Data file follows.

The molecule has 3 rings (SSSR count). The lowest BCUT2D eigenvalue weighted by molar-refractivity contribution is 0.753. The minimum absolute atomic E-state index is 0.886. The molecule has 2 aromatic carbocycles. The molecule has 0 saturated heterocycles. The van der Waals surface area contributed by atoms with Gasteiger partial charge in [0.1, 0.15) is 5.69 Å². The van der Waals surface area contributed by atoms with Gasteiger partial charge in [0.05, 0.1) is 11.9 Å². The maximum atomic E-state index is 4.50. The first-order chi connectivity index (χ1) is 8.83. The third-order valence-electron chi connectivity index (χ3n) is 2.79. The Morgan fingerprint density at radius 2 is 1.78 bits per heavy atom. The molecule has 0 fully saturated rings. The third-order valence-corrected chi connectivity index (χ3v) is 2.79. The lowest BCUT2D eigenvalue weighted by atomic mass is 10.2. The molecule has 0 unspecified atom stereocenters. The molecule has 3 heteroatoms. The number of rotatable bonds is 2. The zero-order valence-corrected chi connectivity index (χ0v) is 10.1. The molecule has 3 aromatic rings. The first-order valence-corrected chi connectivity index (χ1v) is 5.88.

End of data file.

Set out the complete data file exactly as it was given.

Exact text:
The molecule has 3 rings (SSSR count). The lowest BCUT2D eigenvalue weighted by molar-refractivity contribution is 0.753. The minimum absolute atomic E-state index is 0.886. The molecule has 2 aromatic carbocycles. The molecule has 0 saturated heterocycles. The van der Waals surface area contributed by atoms with Gasteiger partial charge in [0.1, 0.15) is 5.69 Å². The van der Waals surface area contributed by atoms with Gasteiger partial charge in [0.05, 0.1) is 11.9 Å². The maximum atomic E-state index is 4.50. The first-order chi connectivity index (χ1) is 8.83. The third-order valence-electron chi connectivity index (χ3n) is 2.79. The Morgan fingerprint density at radius 2 is 1.78 bits per heavy atom. The molecule has 0 fully saturated rings. The third-order valence-corrected chi connectivity index (χ3v) is 2.79. The lowest BCUT2D eigenvalue weighted by atomic mass is 10.2. The molecule has 0 unspecified atom stereocenters. The molecule has 3 heteroatoms. The number of rotatable bonds is 2. The zero-order valence-corrected chi connectivity index (χ0v) is 10.1. The molecule has 3 aromatic rings. The first-order valence-corrected chi connectivity index (χ1v) is 5.88.